To state that the preferences driving nature protection are based on cultural values, however, is not to say that these preferences are just a matter of ‘subjective’, individual, and changing taste. On the contrary, the cultural values underlying nature and landscape protection are remarkably similar and persistent over history; so similar and persistent even that some scholars hypothesize that they are hard-wired in the human genome.iii Here, I will leave this so-called biophilia hypothesis aside, but it is important to see that current preferences for nature and landscape were shaped in a consistent and continuing cultural tradition of landscape painting, garden and landscape architecture, nature recreation, amateur nature investigation, nature photography and film, and nature protection.

John Constable, 1820s, Water meadows near Salisbury.  © Victoria and Albert Museum, London.
John Constable, 1820s, Water meadows near Salisbury.
© Victoria and Albert Museum, London.

To cut short, again, a long cultural history argument I invite the reader to recall (or google) the landscape paintings of Salvator Rosa in Italy, Hobbema in the Netherlands, Constable in UK, or Bierstadt in the US, and then realize how strongly these pictures of nature still appeal to us. Clearly, there are differences in appreciations between persons, groups, and societies. Some prefer rough and ragged landscapes over more cultivated and orderly ones. Some prefer geometric lines over more organic lay-outs. Some appreciate artifacts (like benches or signs) in a nature area while others hate them. For some, the co-presence of others in nature is agreeable, for others it spoils the experience. All these differences, however, are variations within a dominant, common representation of natural beauty: a green landscape, with open spaces as well as closed groups of trees and shrubs, with a diversity of plants and animals, with a balance between familiarity and mystery, and preferably, with a body of water somewhere in sight.iv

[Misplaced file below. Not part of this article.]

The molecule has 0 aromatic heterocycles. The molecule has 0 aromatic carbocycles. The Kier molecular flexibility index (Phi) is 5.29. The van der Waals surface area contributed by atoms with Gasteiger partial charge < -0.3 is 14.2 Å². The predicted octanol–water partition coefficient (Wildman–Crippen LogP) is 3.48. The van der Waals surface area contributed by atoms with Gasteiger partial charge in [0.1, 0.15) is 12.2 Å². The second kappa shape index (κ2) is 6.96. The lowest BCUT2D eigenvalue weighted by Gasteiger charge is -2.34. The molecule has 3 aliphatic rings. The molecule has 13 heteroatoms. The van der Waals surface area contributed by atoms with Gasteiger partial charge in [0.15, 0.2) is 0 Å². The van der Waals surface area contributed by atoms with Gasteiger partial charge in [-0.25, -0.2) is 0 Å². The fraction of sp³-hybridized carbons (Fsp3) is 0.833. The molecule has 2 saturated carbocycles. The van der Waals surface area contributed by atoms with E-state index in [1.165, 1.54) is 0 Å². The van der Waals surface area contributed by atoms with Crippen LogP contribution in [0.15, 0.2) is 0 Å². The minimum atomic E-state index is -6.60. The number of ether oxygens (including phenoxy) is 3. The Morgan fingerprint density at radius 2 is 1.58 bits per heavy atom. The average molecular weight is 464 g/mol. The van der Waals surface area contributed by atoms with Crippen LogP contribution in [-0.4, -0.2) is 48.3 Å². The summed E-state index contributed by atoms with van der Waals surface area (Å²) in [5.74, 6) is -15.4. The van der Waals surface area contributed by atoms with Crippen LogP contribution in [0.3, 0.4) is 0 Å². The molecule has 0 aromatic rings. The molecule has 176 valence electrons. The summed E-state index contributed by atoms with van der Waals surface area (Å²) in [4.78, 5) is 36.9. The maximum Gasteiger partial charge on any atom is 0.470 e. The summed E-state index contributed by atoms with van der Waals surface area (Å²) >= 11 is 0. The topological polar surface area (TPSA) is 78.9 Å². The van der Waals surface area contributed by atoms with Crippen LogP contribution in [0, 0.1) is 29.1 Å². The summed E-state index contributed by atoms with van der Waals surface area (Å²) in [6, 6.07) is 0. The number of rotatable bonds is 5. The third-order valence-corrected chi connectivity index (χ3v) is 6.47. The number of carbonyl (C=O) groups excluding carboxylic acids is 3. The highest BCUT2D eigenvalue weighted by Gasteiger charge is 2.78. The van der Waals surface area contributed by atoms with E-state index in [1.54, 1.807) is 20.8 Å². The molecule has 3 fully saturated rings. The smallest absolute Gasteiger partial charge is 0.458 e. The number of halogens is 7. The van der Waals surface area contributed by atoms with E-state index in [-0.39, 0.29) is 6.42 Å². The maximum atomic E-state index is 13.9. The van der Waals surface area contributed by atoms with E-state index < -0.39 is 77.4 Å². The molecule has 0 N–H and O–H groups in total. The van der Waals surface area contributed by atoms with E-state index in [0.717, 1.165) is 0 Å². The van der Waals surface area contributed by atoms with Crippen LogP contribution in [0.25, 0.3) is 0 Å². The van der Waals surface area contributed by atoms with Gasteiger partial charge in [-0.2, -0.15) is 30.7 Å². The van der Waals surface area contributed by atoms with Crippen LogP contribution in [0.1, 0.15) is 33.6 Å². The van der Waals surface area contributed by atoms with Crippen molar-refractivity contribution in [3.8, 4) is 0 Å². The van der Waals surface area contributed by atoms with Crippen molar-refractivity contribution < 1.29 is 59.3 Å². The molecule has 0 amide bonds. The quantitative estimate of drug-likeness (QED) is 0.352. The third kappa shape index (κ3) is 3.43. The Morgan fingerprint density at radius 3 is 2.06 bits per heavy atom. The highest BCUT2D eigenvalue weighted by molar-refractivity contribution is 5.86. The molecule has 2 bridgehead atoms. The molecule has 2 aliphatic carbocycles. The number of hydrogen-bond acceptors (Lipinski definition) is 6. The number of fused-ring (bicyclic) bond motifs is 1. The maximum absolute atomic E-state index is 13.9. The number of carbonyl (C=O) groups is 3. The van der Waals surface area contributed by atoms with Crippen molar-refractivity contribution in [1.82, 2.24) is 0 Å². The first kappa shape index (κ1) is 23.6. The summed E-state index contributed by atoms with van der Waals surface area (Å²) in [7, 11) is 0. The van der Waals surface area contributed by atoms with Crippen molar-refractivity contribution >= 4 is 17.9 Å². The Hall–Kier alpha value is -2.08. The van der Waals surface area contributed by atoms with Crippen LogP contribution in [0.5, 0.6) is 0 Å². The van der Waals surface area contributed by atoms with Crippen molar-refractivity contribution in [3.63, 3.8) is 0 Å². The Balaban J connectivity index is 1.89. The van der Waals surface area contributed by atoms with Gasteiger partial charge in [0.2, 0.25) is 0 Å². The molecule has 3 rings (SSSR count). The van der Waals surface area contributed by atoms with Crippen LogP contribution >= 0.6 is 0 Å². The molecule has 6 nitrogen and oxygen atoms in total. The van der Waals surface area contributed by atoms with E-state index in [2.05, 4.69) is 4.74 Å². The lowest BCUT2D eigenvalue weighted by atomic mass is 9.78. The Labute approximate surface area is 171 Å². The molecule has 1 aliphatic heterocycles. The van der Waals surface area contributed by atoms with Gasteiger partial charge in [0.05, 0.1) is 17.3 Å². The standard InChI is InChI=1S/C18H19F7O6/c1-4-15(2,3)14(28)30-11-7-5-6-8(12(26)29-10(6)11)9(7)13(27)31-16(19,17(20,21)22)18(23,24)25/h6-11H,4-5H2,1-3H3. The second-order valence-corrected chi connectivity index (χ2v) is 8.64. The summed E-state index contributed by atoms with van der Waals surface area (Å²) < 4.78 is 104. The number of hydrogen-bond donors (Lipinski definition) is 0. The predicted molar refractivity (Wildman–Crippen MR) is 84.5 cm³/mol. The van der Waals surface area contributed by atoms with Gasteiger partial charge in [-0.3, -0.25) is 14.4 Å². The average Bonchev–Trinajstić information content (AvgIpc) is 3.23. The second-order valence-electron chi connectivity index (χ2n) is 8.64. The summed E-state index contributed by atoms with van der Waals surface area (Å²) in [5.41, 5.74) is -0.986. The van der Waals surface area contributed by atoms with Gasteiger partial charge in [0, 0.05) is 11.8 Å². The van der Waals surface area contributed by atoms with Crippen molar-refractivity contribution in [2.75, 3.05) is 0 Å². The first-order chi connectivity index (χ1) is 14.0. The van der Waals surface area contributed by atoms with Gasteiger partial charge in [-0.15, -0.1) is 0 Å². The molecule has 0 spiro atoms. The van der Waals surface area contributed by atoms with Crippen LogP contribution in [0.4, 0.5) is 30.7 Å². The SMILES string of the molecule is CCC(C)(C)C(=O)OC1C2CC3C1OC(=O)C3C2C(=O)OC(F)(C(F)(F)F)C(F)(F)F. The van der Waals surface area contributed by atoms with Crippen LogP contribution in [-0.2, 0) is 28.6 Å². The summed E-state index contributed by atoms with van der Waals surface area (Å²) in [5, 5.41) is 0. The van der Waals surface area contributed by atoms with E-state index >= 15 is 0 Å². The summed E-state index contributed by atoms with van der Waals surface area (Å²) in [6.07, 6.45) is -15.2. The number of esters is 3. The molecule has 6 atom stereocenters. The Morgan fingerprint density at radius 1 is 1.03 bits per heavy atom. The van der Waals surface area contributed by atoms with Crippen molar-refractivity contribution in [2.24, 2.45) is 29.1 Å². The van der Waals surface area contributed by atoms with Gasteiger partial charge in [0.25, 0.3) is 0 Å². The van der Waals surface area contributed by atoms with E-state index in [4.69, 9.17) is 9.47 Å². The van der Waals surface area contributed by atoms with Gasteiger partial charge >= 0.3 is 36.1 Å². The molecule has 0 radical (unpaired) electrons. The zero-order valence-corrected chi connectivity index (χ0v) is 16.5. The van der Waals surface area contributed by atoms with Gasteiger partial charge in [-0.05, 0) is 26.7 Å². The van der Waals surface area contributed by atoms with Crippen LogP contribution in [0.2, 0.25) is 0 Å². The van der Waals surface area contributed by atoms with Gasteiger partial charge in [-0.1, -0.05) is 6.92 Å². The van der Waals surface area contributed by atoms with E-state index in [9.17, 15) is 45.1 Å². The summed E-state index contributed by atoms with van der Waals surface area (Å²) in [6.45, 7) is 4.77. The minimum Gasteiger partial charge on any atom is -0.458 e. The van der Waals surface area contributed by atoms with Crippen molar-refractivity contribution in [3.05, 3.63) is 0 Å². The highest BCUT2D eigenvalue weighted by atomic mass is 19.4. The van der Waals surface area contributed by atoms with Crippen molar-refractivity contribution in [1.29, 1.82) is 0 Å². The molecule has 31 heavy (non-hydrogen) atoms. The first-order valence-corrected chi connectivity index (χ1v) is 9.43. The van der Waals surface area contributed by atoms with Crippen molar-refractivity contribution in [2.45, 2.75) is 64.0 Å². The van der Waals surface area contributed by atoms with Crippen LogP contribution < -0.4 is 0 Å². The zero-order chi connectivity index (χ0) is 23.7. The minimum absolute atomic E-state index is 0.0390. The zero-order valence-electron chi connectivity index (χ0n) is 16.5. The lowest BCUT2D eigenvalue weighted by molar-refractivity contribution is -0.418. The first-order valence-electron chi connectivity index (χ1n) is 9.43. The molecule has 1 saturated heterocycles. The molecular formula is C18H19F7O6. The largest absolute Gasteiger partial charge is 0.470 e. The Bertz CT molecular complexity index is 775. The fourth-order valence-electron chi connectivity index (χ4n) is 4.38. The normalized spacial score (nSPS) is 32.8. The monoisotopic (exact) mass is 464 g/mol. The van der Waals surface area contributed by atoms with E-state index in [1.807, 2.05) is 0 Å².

This cultural and consistent character of our preferences for nature has two helpful implications. First, it is often possible to combine the preservation of biodiversity and the enjoyment of natural landscapes. Ecologically rich nature can very well be combined with a beautiful landscape. This is good news in an urbanized and densely populated country like the Netherlands, where we can only save adequate space for nature and landscape by clever combinations of functions. There is no need for a checkerboard lay-out where every function or preference has its own little field: some for biodiversity reserves, some for cultural landscapes, some for recreation, and so on. Nature reserves are a perfect place for certain types of recreation; city parks and gardens also offer interesting possibilities for certain forms of biodiversity.

Second, we can consistently plan, design, and manage nature and landscape and do not need to worry that in a decade or so citizens will have completely different nature preferences. This is not to say that there are no conflicts on how to design and manage natural landscapes. Obviously, such conflicts are numerous, but there are only few cases where the conflicts originate from radically opposing nature preferences of groups of citizens. Some conflicts occur when new nature management paradigms are introduced by ecologists, which clash with existing emotions and nature preferences of local citizens. More often, however, conflicts originate from very pragmatic issues: roads and residential buildings vs. nature and landscape; parks vs. parking lots; protecting areas from disturbance vs. having space to walk the dog. Therefore, these conflicts about nature and landscape protection do not provide good reasons for abandoning the idea of a structured and consistent planning. Rather, they reinforce the need of such a planning, in order to provide sufficient countervailing power against the many pragmatic interests threatening nature and landscape.

In sum, it is possible for experts with sufficient knowledge of ecological conditions and cultural preferences for nature, to identify, restore, or develop nature-rich landscapes that appeal to broad groups of citizens over a long term and that by the same token have high potentials for biodiversity conservation.

Government, citizens, experts